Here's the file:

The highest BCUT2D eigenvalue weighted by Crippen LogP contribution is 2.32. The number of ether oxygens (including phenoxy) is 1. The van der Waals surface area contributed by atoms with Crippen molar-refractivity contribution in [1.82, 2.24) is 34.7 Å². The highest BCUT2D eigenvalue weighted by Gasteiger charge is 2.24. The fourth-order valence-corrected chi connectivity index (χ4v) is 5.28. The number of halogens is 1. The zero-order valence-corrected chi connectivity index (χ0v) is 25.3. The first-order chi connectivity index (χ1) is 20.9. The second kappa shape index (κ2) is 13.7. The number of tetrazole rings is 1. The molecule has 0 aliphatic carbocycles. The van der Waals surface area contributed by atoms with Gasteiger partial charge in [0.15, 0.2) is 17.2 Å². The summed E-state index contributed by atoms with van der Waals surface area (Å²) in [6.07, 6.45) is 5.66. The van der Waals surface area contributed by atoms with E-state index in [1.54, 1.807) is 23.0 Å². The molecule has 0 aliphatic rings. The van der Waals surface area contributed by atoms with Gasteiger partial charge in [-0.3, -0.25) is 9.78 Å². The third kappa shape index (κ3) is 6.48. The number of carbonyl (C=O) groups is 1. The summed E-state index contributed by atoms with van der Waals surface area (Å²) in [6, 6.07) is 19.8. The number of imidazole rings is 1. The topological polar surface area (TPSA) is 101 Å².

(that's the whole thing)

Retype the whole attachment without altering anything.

The highest BCUT2D eigenvalue weighted by Crippen LogP contribution is 2.32. The number of ether oxygens (including phenoxy) is 1. The van der Waals surface area contributed by atoms with Crippen molar-refractivity contribution in [1.82, 2.24) is 34.7 Å². The highest BCUT2D eigenvalue weighted by Gasteiger charge is 2.24. The fourth-order valence-corrected chi connectivity index (χ4v) is 5.28. The number of halogens is 1. The zero-order valence-corrected chi connectivity index (χ0v) is 25.3. The first-order chi connectivity index (χ1) is 20.9. The second kappa shape index (κ2) is 13.7. The number of tetrazole rings is 1. The molecule has 0 aliphatic carbocycles. The van der Waals surface area contributed by atoms with Gasteiger partial charge in [0.15, 0.2) is 17.2 Å². The summed E-state index contributed by atoms with van der Waals surface area (Å²) in [6.07, 6.45) is 5.66. The van der Waals surface area contributed by atoms with E-state index in [1.54, 1.807) is 23.0 Å². The molecule has 0 aliphatic rings. The van der Waals surface area contributed by atoms with Gasteiger partial charge in [-0.3, -0.25) is 9.78 Å². The third kappa shape index (κ3) is 6.48. The number of carbonyl (C=O) groups is 1. The summed E-state index contributed by atoms with van der Waals surface area (Å²) in [6, 6.07) is 19.8. The number of imidazole rings is 1. The topological polar surface area (TPSA) is 101 Å².